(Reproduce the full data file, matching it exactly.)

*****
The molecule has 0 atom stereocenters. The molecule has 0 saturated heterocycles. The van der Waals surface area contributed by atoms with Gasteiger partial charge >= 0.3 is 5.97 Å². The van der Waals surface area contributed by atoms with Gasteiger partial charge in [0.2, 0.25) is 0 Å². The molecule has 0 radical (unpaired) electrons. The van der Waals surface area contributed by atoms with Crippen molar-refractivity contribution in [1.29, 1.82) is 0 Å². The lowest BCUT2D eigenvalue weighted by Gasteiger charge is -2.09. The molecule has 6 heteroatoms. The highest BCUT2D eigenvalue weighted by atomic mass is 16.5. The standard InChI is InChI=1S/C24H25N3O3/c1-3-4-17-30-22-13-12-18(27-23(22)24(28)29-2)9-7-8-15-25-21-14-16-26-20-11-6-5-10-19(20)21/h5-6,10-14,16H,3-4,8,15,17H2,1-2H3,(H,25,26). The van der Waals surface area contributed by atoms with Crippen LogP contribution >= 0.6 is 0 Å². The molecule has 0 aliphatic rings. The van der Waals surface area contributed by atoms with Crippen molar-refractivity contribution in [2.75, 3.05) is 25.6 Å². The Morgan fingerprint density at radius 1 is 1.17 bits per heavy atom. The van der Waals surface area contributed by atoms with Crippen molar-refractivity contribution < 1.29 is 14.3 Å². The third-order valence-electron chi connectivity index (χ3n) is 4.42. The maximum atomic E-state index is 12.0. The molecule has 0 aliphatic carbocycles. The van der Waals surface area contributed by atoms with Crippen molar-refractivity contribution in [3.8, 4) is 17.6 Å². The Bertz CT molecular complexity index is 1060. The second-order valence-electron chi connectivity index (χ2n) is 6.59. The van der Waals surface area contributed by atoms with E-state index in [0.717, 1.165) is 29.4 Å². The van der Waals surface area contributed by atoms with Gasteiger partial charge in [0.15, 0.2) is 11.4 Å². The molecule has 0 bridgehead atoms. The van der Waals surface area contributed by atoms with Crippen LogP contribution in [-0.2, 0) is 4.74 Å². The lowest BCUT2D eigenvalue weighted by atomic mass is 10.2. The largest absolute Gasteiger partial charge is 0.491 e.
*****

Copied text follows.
The molecule has 0 atom stereocenters. The molecule has 0 saturated heterocycles. The van der Waals surface area contributed by atoms with Gasteiger partial charge >= 0.3 is 5.97 Å². The van der Waals surface area contributed by atoms with Gasteiger partial charge in [0.2, 0.25) is 0 Å². The molecule has 0 radical (unpaired) electrons. The van der Waals surface area contributed by atoms with Crippen molar-refractivity contribution in [1.29, 1.82) is 0 Å². The lowest BCUT2D eigenvalue weighted by Gasteiger charge is -2.09. The molecule has 6 heteroatoms. The highest BCUT2D eigenvalue weighted by atomic mass is 16.5. The standard InChI is InChI=1S/C24H25N3O3/c1-3-4-17-30-22-13-12-18(27-23(22)24(28)29-2)9-7-8-15-25-21-14-16-26-20-11-6-5-10-19(20)21/h5-6,10-14,16H,3-4,8,15,17H2,1-2H3,(H,25,26). The van der Waals surface area contributed by atoms with Crippen LogP contribution >= 0.6 is 0 Å². The molecule has 0 aliphatic rings. The van der Waals surface area contributed by atoms with Crippen molar-refractivity contribution in [2.75, 3.05) is 25.6 Å². The Morgan fingerprint density at radius 1 is 1.17 bits per heavy atom. The van der Waals surface area contributed by atoms with Crippen molar-refractivity contribution < 1.29 is 14.3 Å². The third-order valence-electron chi connectivity index (χ3n) is 4.42. The maximum atomic E-state index is 12.0. The molecule has 0 aliphatic carbocycles. The van der Waals surface area contributed by atoms with Crippen molar-refractivity contribution in [3.8, 4) is 17.6 Å². The Bertz CT molecular complexity index is 1060. The second-order valence-electron chi connectivity index (χ2n) is 6.59. The van der Waals surface area contributed by atoms with E-state index in [0.717, 1.165) is 29.4 Å². The van der Waals surface area contributed by atoms with Gasteiger partial charge in [0.15, 0.2) is 11.4 Å². The molecule has 0 bridgehead atoms. The van der Waals surface area contributed by atoms with Crippen LogP contribution in [-0.2, 0) is 4.74 Å². The lowest BCUT2D eigenvalue weighted by atomic mass is 10.2. The largest absolute Gasteiger partial charge is 0.491 e.